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The Employment Situation In Rhode Island Is Getting Worse – Bucking National Trend

Happy Easter from everyone at the Center to you and your family! We hope you had a great holiday weekend.

We wish we had better news to deliver. Unfortunately, the employment situation in Rhode Island is getting worse, bucking the national trend. While state politicians crow each year about not implementing broad new taxes, the unfortunate truth is that by nickle-and-diming residents and by not implementing aggressive reforms Rhode Island will continue to lose ground, nationally.

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Governor Seeks to Punish Employers Via Proposed Medicaid Tax

Businesses should be applauded for hiring those most in need of work…not punished with more taxes, and certainly not made out to be the bad guy. It is misguided to think that if employees are not covered by their employer’s insurance plan, full or part time, and instead are enrolled in Medicaid, then the business should be punished.

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The 6.5% Sales Tax Promise: Money In Your Pocket

Existing state law (General Law 44-18-18) specifies a “trigger” for a sales tax rate reduction to 6.5% (from its current level of 7.0%!) if certain internet sales tax collection criteria are met. The rationale for this law was to relieve Rhode Islanders of the additional burden of imposing a sales tax on a broader range of purchased goods, by easing the tax.

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Clay Johnson: Handicapping the Race for Chairman of the RI GOP

Perhaps chairwoman would be the more appropriate term, as two of the five announced candidates seeking to serve as the next chair of the Rhode Island’s Republican party are women. A fairly broad diversity of personal characteristics, philosophies, and histories will be presented to central committee voters at the party’s scheduled March 30 election.

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Rhode Island Needs A Freedom Agenda. (And It’s Coming This Week.)

The Ocean State is doomed to lose a US Congressional seat because of its hostile tax, educational, and business environment. The state’s current thinking chases away the wealth, families, and businesses that are needed for all of us to be truly prosperous. The far-left big government policies that have reigned in our state for far too long will continue to only make matters far worse. Instead, we need a change of direction.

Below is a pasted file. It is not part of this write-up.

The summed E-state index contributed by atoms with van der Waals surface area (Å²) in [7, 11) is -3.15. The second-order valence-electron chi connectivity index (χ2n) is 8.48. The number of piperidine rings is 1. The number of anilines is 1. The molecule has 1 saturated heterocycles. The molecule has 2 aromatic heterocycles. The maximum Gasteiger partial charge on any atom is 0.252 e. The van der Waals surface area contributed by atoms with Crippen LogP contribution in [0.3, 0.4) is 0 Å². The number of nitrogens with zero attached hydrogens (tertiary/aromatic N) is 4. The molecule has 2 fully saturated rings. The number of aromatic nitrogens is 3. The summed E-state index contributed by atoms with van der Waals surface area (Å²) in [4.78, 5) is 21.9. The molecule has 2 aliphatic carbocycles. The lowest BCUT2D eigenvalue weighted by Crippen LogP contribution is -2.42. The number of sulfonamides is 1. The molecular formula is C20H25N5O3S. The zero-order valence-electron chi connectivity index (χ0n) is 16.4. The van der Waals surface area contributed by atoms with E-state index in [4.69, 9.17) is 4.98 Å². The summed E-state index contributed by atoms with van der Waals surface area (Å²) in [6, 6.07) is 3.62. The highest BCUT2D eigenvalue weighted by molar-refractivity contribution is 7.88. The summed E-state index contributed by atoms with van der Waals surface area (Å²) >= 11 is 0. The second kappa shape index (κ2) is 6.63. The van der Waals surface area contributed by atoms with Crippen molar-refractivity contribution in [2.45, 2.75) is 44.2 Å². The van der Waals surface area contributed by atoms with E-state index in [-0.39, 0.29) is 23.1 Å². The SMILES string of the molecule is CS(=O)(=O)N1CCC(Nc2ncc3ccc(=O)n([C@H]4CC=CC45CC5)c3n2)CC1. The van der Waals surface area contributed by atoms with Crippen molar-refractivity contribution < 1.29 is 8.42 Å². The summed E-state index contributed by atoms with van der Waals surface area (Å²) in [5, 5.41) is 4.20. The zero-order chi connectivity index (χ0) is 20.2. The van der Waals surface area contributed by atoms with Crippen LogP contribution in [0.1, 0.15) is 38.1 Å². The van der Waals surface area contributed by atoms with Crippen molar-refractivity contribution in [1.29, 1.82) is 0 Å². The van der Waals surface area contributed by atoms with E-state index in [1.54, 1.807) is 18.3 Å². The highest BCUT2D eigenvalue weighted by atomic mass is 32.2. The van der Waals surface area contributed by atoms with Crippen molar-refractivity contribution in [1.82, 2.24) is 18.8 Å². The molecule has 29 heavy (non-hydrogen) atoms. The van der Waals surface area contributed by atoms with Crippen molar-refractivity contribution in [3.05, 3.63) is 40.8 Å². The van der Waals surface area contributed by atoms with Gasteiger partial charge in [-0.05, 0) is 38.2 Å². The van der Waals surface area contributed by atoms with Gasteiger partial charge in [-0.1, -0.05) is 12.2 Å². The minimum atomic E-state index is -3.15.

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How the Reproductive Privacy Act Enables Late-Term Abortion


Abortion supporters in Rhode Island are trying to tell you two stories at the same time. Story number one is that their proposed statutes to legalize abortion “codify” the law as defined by the Supreme Court in 1973. Story number two is that the proposed statutes only allow abortion in cases where a child has reached viability when there a serious medical risk to the mother’s life or health.

Katherine Gregg‘s story posted on the Providence Journal’s website last night shows how the two stories are not compatible and need a little help to appear consistent when told at the same time…

Among the key tenets of [Roe v. Wade], which has guided decades of court decisions since: “For the stage subsequent to viability, the State in promoting its interest in the potentiality of human life may, if it chooses, regulate, and even proscribe, abortion except where it is necessary, in appropriate medical judgment, for the preservation of the life or health of the mother.”
 
The bill headed for a vote in Rhode Island…says much the same thing: “The termination of an individual’s pregnancy after fetal viability is expressly prohibited except when necessary, in the medical judgment of the physician, to preserve the life or health of that individual”….
 
One of the newcomers — Republican David Place of Burrillville — confirmed he will be voting an adamant “no” against what he considers an “extreme” piece of legislation that goes far beyond the Roe v. Wade ruling with a “health” exception for late-term abortions that, in his mind, is so vague it could mean “mental health.”
 
The problem here is that the idea of mental health as a justification for abortion did not, as the Journal story implies, originate in the mind of Rep. Place; mental health as a justification for abortion originated with the United States Supreme court, in an opinion issued on the same day as the Roe v. Wade decision, in the case of Doe v. Bolton
 
We agree with the District Court…that the medical judgment [whether an abortion is necessary] may be exercised in the light of all factors—physical, emotional, psychological, familial, and the woman’s age—relevant to the wellbeing of the patient. All these factors may relate to health. This allows the attending physician the room he needs to make his best medical judgment.
 
So if the legislature desires to turn back the clock on abortion law to January 22, 1973, then the non-specific “health” exception that they are proposing can, in certain cases, allow the killing of a healthy baby when the mother’s life and physical health are not in danger, up until the moment of birth.